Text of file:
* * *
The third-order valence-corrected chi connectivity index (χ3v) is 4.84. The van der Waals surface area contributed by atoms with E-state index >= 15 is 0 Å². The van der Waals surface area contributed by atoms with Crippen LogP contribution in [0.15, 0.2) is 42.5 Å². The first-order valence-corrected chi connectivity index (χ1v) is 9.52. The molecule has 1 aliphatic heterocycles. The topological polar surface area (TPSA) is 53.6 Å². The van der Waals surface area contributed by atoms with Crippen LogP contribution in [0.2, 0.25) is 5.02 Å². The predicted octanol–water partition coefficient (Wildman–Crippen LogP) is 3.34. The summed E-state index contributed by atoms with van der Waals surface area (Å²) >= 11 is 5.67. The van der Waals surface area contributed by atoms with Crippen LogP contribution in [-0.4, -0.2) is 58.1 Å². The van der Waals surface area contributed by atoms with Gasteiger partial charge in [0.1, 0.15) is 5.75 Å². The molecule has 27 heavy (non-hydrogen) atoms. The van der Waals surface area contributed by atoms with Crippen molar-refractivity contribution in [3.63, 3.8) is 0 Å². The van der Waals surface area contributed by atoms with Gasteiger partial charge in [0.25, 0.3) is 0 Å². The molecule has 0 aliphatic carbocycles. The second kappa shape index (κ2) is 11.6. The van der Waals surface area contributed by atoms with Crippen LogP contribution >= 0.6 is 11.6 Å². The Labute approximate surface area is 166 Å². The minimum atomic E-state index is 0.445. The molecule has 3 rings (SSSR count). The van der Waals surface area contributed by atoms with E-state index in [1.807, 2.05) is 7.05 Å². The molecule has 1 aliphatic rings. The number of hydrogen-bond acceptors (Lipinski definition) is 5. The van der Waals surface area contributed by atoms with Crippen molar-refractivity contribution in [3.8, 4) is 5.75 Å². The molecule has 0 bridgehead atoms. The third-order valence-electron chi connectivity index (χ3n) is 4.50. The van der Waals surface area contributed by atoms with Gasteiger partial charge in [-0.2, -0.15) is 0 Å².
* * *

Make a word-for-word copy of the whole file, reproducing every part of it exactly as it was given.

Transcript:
The third-order valence-corrected chi connectivity index (χ3v) is 4.84. The van der Waals surface area contributed by atoms with E-state index >= 15 is 0 Å². The van der Waals surface area contributed by atoms with Crippen LogP contribution in [0.15, 0.2) is 42.5 Å². The first-order valence-corrected chi connectivity index (χ1v) is 9.52. The molecule has 1 aliphatic heterocycles. The topological polar surface area (TPSA) is 53.6 Å². The van der Waals surface area contributed by atoms with Crippen LogP contribution in [0.2, 0.25) is 5.02 Å². The predicted octanol–water partition coefficient (Wildman–Crippen LogP) is 3.34. The summed E-state index contributed by atoms with van der Waals surface area (Å²) >= 11 is 5.67. The van der Waals surface area contributed by atoms with Crippen LogP contribution in [-0.4, -0.2) is 58.1 Å². The van der Waals surface area contributed by atoms with Gasteiger partial charge in [0.1, 0.15) is 5.75 Å². The molecule has 27 heavy (non-hydrogen) atoms. The van der Waals surface area contributed by atoms with Crippen molar-refractivity contribution in [3.63, 3.8) is 0 Å². The van der Waals surface area contributed by atoms with Gasteiger partial charge in [0.25, 0.3) is 0 Å². The molecule has 0 aliphatic carbocycles. The second kappa shape index (κ2) is 11.6. The van der Waals surface area contributed by atoms with Crippen LogP contribution >= 0.6 is 11.6 Å². The Labute approximate surface area is 166 Å². The minimum atomic E-state index is 0.445. The molecule has 3 rings (SSSR count). The van der Waals surface area contributed by atoms with E-state index in [1.807, 2.05) is 7.05 Å². The molecule has 1 aliphatic rings. The number of hydrogen-bond acceptors (Lipinski definition) is 5. The van der Waals surface area contributed by atoms with Crippen molar-refractivity contribution in [3.8, 4) is 5.75 Å². The molecule has 0 bridgehead atoms. The third-order valence-electron chi connectivity index (χ3n) is 4.50. The van der Waals surface area contributed by atoms with Gasteiger partial charge in [-0.2, -0.15) is 0 Å².